WOO! Toys Comics Legend (Stan Lee) 1:6 Scale Figure Review

WOO! Toys Comics Legend Stan Lee 1:6 Scale Figure unboxed and in a nice dynamic pose to show off the flexibility of the figure

When Hot Toys first announced their first Stan Lee Sixth Scale figure back in 2015, I foolishly passed. I’m sure that I had a solid reason for my decision back then, but as time went on, I regretted it more and more. When Stan passed away, the inevitable happened and that figure spiked in price on the aftermarket, effectively ending any chance I had of owning him. So when newcomer WOO! Toys put their third party Comic Legend Sixth Scale figure up for pre-order, I was on board. Sure, it was a gamble considering this was apparently the company’s first ever offering, but I was willing to take it.

Did that gamble pay off? Read on.

The packaging is solid if unremarkable. You get a white shoebox with two different portrait sketches of The Man on the front and back, which is a clever way to avoid licensing, I suppose. Everything was secure inside the tray. All in all, perfectly utilitarian.

A closer look at the WOO! Toys Comics Legend 1:6 Scale Figure head sculpt and the paint application

The most crucial aspect of the Comics Legend 1:6 scale figure was always going to be the head sculpt. I’m happy to report that it’s a very solid rendition of Stan Lee, leaving no doubt who it’s supposed to be representing. The wrinkles on the neck and forehead, the crow’s feet and baggy eyes, the signature receding hairline; everything here is expertly done.

While it appears to be re-cast of the Hot Toys head sculpt the paint application here is overall excellent

Unfortunately, the reason the sculpt is so great is that it’s not really a unique sculpt that was produced by WOO! Toys. It definitely appears to be a recast of the Hot Toys head sculpt, which is a bit dodgy. I’m not going to get into the morality of them going this route, but I will say that I wish they had just done their own unique sculpt of Stan, which not only would have made it more specifically their version, but also would have avoided any comparisons between the two.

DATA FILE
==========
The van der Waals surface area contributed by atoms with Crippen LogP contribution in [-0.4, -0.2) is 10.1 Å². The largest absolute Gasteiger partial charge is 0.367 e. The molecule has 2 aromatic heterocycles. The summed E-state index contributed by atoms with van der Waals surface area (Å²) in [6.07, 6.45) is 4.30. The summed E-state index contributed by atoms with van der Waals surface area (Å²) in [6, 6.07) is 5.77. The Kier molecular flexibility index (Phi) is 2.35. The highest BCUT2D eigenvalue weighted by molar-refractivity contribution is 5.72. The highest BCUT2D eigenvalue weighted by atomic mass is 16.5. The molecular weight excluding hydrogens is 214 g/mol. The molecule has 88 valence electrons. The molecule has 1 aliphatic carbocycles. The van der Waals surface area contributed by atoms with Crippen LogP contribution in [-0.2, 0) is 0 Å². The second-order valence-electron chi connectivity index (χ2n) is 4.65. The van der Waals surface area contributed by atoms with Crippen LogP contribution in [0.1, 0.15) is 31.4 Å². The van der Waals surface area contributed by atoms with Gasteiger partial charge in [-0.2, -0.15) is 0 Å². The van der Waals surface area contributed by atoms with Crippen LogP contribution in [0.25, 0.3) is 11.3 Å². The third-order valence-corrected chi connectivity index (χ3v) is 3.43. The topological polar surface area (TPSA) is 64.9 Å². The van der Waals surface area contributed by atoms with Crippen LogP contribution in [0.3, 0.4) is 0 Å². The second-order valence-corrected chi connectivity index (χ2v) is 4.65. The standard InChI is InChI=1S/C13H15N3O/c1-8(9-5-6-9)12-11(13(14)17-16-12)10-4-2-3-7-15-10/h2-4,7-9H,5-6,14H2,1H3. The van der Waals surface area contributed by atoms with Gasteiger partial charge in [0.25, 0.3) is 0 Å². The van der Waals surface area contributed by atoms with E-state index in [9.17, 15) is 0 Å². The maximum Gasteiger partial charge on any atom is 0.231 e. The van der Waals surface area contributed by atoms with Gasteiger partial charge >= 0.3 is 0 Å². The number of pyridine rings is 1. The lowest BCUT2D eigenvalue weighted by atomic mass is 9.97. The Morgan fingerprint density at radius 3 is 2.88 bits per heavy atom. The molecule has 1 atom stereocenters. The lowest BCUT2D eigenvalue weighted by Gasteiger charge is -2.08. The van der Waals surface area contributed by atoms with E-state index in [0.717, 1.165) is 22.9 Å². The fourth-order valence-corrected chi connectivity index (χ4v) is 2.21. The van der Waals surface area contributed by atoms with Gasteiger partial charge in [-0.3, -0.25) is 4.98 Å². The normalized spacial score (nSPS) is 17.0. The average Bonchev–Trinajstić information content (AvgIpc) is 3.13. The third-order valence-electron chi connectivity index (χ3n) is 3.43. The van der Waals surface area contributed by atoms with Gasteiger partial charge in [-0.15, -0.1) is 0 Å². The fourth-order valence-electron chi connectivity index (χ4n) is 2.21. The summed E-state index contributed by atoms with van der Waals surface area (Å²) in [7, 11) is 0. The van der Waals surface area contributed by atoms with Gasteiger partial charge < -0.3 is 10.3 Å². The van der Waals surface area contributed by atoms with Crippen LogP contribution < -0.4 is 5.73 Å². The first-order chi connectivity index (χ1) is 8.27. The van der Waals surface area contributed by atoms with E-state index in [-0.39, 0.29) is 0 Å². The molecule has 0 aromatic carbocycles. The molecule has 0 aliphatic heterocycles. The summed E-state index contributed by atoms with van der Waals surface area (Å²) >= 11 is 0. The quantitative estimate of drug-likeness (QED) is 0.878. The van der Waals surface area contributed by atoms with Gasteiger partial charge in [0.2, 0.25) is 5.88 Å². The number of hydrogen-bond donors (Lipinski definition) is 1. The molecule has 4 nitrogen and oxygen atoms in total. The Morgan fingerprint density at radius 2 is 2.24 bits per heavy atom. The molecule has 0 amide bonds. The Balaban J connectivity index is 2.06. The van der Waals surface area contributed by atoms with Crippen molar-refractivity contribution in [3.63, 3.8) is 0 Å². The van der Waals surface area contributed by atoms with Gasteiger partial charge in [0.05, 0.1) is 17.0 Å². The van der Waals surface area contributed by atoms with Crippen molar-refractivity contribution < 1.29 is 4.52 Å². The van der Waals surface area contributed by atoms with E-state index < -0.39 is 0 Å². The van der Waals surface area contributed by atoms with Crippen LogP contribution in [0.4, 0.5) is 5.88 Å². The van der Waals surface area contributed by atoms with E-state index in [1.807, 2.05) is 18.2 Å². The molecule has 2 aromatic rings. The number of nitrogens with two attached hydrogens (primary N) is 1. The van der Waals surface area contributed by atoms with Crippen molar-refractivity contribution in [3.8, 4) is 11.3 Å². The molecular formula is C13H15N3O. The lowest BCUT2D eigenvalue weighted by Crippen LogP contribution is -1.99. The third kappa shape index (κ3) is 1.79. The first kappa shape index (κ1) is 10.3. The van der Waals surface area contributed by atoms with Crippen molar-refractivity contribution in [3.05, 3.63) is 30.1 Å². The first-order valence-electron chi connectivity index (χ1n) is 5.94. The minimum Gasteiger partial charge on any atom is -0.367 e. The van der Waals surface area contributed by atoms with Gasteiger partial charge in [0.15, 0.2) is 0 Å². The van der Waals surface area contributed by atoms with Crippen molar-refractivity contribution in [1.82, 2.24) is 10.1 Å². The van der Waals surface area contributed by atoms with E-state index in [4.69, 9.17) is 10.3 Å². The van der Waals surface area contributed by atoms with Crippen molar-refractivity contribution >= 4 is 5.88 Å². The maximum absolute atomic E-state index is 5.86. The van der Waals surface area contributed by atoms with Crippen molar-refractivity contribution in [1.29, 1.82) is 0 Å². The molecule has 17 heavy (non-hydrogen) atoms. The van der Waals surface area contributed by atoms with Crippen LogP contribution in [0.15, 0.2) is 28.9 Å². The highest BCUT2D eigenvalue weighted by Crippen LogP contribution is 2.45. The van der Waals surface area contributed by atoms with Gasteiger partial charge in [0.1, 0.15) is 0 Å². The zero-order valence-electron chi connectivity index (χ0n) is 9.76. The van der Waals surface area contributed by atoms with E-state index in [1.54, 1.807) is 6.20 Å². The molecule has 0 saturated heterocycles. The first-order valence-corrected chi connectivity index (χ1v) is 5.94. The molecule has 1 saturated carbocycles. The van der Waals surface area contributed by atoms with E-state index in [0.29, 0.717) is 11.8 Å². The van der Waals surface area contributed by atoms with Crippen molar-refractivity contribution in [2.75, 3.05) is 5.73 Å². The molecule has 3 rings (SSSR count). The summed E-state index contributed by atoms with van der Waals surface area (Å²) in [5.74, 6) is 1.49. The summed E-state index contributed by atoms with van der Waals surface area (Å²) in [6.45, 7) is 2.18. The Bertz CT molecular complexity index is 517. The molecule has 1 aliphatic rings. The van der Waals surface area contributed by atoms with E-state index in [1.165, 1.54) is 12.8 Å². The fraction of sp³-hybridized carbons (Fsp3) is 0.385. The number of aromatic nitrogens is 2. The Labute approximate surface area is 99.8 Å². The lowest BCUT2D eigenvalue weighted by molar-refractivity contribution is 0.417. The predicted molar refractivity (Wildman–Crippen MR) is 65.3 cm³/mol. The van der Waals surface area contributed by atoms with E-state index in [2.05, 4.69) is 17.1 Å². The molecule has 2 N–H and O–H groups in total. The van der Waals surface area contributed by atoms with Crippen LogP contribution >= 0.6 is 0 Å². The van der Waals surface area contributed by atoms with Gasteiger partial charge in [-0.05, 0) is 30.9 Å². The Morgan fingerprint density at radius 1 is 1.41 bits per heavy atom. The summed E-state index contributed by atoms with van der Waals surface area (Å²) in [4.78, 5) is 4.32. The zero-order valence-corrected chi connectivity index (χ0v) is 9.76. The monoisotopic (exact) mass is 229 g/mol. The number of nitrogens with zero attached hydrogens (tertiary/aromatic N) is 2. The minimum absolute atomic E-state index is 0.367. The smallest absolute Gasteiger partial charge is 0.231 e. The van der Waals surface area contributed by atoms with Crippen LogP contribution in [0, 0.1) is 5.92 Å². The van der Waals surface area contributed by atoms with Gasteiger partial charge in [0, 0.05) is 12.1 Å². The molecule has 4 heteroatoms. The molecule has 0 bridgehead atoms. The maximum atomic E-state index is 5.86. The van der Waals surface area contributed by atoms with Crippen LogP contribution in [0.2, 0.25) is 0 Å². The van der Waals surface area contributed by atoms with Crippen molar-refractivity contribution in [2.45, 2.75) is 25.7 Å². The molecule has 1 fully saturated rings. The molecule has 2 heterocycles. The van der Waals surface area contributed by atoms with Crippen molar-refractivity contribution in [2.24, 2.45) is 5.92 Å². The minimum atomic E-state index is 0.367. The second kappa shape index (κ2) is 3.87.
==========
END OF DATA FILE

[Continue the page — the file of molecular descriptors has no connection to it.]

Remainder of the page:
I don’t have the original Hot Toys figure, nor do I have the recently released Guardians of the Galaxy, Vol. 2 iteration, but collectors online have posted side-by-sides and it’s fairly obvious the WOO! Toys’ sculpt is softer. The paintwork on this version also leans more orange and less life-like. Don’t get me wrong, the paint application on the head and hands is still excellent, even down to the veins and speckles on the skin. However, when you draw comparisons to Hot Toys, which WOO! Toys have made it almost impossible not to, then you’re likely to come in second place. It is what it is.

WOO! Toys Comics Legend 1:6 Scale Figure wearing the alternative outfit that’s included in the box

Moving on to an area where I was very pleasantly surprised: the tailoring. This is actually where I thought the company would falter, but, boy, was I wrong.

The figure comes wearing a pair of khaki pants, a green v-neck sweater, an off-white button-down collared shirt, white socks and a tan faux suede blazer. The materials used are solid, the pockets in his pants are actual working ones and the stitching is excellent. I did get some loose fuzz built up on the green sweater when I was taking it off, but that would happen on a real sweater so its no big deal.

Spider-Man (Advanced Suit – Hot Toys) and Comics Legend (WOO! Toys) sixth scale figures side-by-side

My favorite piece of his outfit has to be the blazer, which has tiny buttons sewn in, is properly lined, and does a superb job fooling me into thinking it’s real suede.